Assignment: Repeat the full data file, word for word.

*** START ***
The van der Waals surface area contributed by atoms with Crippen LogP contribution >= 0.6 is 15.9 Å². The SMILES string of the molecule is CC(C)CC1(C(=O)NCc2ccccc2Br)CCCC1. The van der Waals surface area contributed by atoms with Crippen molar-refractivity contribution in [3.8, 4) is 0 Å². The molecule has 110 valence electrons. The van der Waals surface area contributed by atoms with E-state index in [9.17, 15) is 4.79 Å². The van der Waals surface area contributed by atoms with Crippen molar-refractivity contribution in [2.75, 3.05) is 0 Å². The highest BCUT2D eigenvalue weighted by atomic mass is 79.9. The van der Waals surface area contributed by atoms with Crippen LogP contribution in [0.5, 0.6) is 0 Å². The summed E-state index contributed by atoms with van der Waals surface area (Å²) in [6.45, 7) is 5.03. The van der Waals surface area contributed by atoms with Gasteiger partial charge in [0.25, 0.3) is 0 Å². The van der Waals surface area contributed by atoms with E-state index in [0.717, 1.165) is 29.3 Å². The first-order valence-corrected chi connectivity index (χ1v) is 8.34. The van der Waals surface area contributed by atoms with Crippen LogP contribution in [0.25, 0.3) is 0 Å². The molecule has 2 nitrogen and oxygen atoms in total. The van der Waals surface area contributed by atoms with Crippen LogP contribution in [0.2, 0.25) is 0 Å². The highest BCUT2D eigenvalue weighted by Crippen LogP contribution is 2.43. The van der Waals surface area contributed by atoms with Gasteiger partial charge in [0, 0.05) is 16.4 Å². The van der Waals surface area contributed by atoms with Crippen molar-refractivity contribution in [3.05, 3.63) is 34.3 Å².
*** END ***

The van der Waals surface area contributed by atoms with Crippen LogP contribution >= 0.6 is 15.9 Å². The SMILES string of the molecule is CC(C)CC1(C(=O)NCc2ccccc2Br)CCCC1. The van der Waals surface area contributed by atoms with Crippen molar-refractivity contribution in [3.8, 4) is 0 Å². The molecule has 110 valence electrons. The van der Waals surface area contributed by atoms with E-state index in [9.17, 15) is 4.79 Å². The van der Waals surface area contributed by atoms with Crippen molar-refractivity contribution in [2.75, 3.05) is 0 Å². The highest BCUT2D eigenvalue weighted by atomic mass is 79.9. The van der Waals surface area contributed by atoms with Crippen LogP contribution in [0.5, 0.6) is 0 Å². The summed E-state index contributed by atoms with van der Waals surface area (Å²) in [6.45, 7) is 5.03. The van der Waals surface area contributed by atoms with Gasteiger partial charge in [0.25, 0.3) is 0 Å². The van der Waals surface area contributed by atoms with E-state index in [0.717, 1.165) is 29.3 Å². The first-order valence-corrected chi connectivity index (χ1v) is 8.34. The van der Waals surface area contributed by atoms with Crippen LogP contribution in [0.25, 0.3) is 0 Å². The molecule has 2 nitrogen and oxygen atoms in total. The van der Waals surface area contributed by atoms with Crippen LogP contribution in [0.2, 0.25) is 0 Å². The highest BCUT2D eigenvalue weighted by Crippen LogP contribution is 2.43. The van der Waals surface area contributed by atoms with Gasteiger partial charge in [0, 0.05) is 16.4 Å². The van der Waals surface area contributed by atoms with Crippen molar-refractivity contribution in [3.05, 3.63) is 34.3 Å².